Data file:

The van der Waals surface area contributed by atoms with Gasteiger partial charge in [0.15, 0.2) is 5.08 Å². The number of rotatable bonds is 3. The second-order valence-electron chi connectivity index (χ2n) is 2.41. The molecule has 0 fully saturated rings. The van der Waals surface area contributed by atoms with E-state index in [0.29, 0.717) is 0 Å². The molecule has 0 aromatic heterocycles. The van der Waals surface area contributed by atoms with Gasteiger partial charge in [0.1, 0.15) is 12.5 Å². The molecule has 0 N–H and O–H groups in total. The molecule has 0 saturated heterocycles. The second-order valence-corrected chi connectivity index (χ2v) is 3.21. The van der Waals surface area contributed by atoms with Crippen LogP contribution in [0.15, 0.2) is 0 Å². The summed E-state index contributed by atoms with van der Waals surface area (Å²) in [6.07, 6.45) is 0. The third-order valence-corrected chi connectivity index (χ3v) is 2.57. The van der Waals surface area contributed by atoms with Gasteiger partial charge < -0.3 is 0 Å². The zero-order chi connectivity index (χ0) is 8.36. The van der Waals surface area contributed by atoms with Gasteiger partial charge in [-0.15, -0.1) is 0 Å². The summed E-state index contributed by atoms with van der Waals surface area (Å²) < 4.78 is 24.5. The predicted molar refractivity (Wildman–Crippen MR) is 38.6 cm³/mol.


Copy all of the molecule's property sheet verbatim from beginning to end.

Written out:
The van der Waals surface area contributed by atoms with Gasteiger partial charge in [0.15, 0.2) is 5.08 Å². The number of rotatable bonds is 3. The second-order valence-electron chi connectivity index (χ2n) is 2.41. The molecule has 0 fully saturated rings. The van der Waals surface area contributed by atoms with E-state index in [0.29, 0.717) is 0 Å². The molecule has 0 aromatic heterocycles. The van der Waals surface area contributed by atoms with Gasteiger partial charge in [0.1, 0.15) is 12.5 Å². The molecule has 0 N–H and O–H groups in total. The molecule has 0 saturated heterocycles. The second-order valence-corrected chi connectivity index (χ2v) is 3.21. The van der Waals surface area contributed by atoms with Crippen LogP contribution in [0.15, 0.2) is 0 Å². The summed E-state index contributed by atoms with van der Waals surface area (Å²) in [6.07, 6.45) is 0. The third-order valence-corrected chi connectivity index (χ3v) is 2.57. The van der Waals surface area contributed by atoms with Gasteiger partial charge < -0.3 is 0 Å². The zero-order chi connectivity index (χ0) is 8.36. The van der Waals surface area contributed by atoms with Gasteiger partial charge in [-0.15, -0.1) is 0 Å². The summed E-state index contributed by atoms with van der Waals surface area (Å²) < 4.78 is 24.5. The predicted molar refractivity (Wildman–Crippen MR) is 38.6 cm³/mol.